According to a recent Gallup survey, 46% of Americans are creationists (i.e., they think some sort of god created humans in our present form within the past 10,000 years). I suppose we shouldn't be terribly surprised. Remember how many Republican presidential candidates raised their hands when asked whether any of them doubt evolution?
Worse yet, this percentage of Americans subscribing to creationist view of human origins has been quite stable during the last 30 years. That is, many of the scientific advances we have seen during this period do not appear to have penetrated public consciousness.
In interpreting the meaning of these findings, Gallup's Frank Newport noted:
Most Americans are not scientists, of course, and cannot be expected to understand all of the latest evidence and competing viewpoints on the development of the human species. Still, it would be hard to dispute that most scientists who study humans agree that the species evolved over millions of years, and that relatively few scientists believe that humans began in their current form only 10,000 years ago without the benefit of evolution. Thus, almost half of Americans today hold a belief, at least as measured by this question wording, that is at odds with the preponderance of the scientific literature.He's right. As tempted as I am to interpret these findings as suggesting that 46% of Americans remain scientifically illiterate morons, I can't quite bring myself to do so. Such a statement would imply that they alone bear the responsibility for their ignorance, and I'm not sure that would be fair.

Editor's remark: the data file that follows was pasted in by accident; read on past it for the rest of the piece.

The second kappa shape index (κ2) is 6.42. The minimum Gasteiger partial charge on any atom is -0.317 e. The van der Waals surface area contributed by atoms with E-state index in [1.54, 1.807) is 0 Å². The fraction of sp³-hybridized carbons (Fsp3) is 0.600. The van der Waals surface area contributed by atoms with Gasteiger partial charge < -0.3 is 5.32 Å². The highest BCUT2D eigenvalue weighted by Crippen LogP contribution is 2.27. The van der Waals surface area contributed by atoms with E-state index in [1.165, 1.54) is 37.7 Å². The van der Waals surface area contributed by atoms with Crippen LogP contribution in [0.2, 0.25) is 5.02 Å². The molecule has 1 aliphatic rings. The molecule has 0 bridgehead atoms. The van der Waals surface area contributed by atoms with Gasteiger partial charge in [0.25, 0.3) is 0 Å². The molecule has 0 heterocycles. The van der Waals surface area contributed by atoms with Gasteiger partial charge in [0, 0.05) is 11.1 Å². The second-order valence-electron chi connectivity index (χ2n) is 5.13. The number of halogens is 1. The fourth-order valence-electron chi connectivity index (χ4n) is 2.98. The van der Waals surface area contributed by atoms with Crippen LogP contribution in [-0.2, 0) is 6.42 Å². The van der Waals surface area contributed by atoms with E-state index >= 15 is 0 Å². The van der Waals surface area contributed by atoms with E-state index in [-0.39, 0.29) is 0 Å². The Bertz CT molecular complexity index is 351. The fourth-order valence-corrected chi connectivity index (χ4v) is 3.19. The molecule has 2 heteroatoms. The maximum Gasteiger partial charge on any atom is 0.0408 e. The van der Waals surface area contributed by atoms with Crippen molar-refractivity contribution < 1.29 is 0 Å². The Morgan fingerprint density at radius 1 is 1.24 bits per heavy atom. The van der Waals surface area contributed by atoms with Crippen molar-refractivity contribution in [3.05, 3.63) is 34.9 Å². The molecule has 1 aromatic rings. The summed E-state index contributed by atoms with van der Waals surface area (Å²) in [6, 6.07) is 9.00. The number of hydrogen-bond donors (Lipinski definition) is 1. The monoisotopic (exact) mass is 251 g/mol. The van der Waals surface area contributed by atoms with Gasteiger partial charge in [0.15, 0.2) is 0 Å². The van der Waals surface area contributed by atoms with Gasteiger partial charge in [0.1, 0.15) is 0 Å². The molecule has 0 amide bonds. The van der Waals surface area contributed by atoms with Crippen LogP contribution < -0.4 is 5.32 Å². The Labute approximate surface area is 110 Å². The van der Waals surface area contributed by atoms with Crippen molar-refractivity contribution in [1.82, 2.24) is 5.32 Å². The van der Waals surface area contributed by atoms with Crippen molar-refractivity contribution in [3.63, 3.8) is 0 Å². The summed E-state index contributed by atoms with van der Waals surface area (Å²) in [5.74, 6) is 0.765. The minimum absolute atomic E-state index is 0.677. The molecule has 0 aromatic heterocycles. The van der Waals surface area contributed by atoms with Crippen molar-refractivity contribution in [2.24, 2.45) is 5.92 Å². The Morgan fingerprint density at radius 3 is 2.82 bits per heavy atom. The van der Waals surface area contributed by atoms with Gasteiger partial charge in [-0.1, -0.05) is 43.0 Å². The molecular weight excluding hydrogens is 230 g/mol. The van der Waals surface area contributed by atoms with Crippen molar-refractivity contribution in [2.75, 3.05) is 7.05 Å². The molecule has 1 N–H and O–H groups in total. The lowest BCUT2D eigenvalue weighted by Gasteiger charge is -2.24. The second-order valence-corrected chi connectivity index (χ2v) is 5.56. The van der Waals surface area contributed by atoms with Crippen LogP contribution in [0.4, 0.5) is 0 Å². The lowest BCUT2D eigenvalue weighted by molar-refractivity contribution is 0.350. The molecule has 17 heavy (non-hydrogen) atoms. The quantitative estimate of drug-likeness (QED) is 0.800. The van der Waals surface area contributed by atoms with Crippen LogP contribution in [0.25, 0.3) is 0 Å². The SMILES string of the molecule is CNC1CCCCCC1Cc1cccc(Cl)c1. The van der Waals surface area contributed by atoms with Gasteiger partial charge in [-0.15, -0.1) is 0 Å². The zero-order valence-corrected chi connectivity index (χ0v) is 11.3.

When I see findings like this, I feel deflated, pessimistic, and even a tad hopeless. But these feelings are soon replaced with curiosity. I cannot help but wonder if we could make a dent in these numbers if the reality-based community made science education a priority and did everything in our power to disseminate accurate information to the public.
H/T to CNN's Belief Blog